Tips for complying with New York’s sweeping cyber-security regulation as you acquire.
After you work through the pro formas and verify (or correct) the projected financials, you work through all of the agency contracts, review fees and commission agreements, verify licensure status, and review a whole host of other business issues and regulatory compliance obligations to ensure you are not buying a pig in a poke or a ticket to an administrative enforcement proceeding.
Verifying that the requisite software licenses are in place and reviewing privacy protections and data protection protocols have been on your list for a while, but the new cyber-security regulatory regimes beginning to take effect around the country will require more. First out of the blocks was the New York Department of Financial Services’ sweeping cyber-security regulations, which took effect two years ago.
Under those regulations, which we have written about extensively, insurance brokerage firms and anyone else licensed by the department are required to establish and maintain prescribed cyber-security programs to protect their systems and data. The precise scope of the program will vary based on the size of the firm’s New York-related business and the firm’s assessment of its cyber-security risks and exposures, which is mandated by the department. (Firms that employ fewer than 10 employees living in New York and that do not generate at least $5 million in New York-related revenue have a more streamlined set of compliance obligations.)
The applicable rules require your firm to assess your business’s cyber risk in light of the non-public information you collect and store, the information systems you use, and the effectiveness of your system access controls. And these risk assessments are not a one-and-done affair; they must be conducted periodically and documented.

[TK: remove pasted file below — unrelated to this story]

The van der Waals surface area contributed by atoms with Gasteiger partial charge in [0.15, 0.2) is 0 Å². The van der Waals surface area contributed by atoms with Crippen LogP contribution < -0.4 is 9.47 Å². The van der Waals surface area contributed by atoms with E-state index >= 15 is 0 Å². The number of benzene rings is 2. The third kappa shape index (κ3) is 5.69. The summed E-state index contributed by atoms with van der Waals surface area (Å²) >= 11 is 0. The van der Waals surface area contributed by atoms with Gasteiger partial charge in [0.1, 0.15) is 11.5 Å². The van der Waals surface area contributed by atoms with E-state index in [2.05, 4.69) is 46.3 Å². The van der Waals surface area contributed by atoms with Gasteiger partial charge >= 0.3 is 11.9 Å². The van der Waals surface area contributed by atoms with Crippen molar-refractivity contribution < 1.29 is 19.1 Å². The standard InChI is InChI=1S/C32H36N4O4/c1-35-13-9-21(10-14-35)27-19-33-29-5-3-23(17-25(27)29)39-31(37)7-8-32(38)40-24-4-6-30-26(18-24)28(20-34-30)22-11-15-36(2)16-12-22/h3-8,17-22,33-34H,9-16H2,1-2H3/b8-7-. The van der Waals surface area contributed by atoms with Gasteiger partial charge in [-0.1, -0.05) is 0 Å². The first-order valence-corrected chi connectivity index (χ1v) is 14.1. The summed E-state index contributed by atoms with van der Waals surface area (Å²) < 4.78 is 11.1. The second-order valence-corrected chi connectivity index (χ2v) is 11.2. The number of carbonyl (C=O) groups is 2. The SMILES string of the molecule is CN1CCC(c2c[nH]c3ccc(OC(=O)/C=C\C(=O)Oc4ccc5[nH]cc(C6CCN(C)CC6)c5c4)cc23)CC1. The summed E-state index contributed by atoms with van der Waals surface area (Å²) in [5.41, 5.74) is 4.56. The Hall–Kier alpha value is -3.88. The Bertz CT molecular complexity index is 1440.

Acquiring Cyber Risk
When you acquire another firm, you must step through an analogous risk-assessment process. The department has thus made clear that “when Covered Entities are acquiring or merging with a new company, Covered Entities will need to do a factual analysis of how [the cyber-security] regulatory requirements apply to that particular acquisition.” New York’s Department of Financial Services (DFS) has emphasized that acquirers “need to have a serious due diligence process” and should prioritize cyber-security when considering any new acquisitions. In other words, any due diligence conducted for a merger or acquisition must consider the target’s cyber-security risk profile and must evaluate the extent to which it is in compliance with the department’s cyber-security rule requirements.
This means a prospective acquirer must examine the extent to which the “acquiree” handles non-public information as well as other factors, including the soundness of its data systems and the extent to which those systems are integrated with one another.
If the target acquisition is not in compliance with its pre-acquisition regulatory obligations, the acquirer is getting not just the non-compliant target company with its inherent cyber-security risk but also all the attendant regulatory liability. In the case of New York’s DFS, this means the acquirer could be opening itself up to significant financial penalties and putting its licensure status at risk.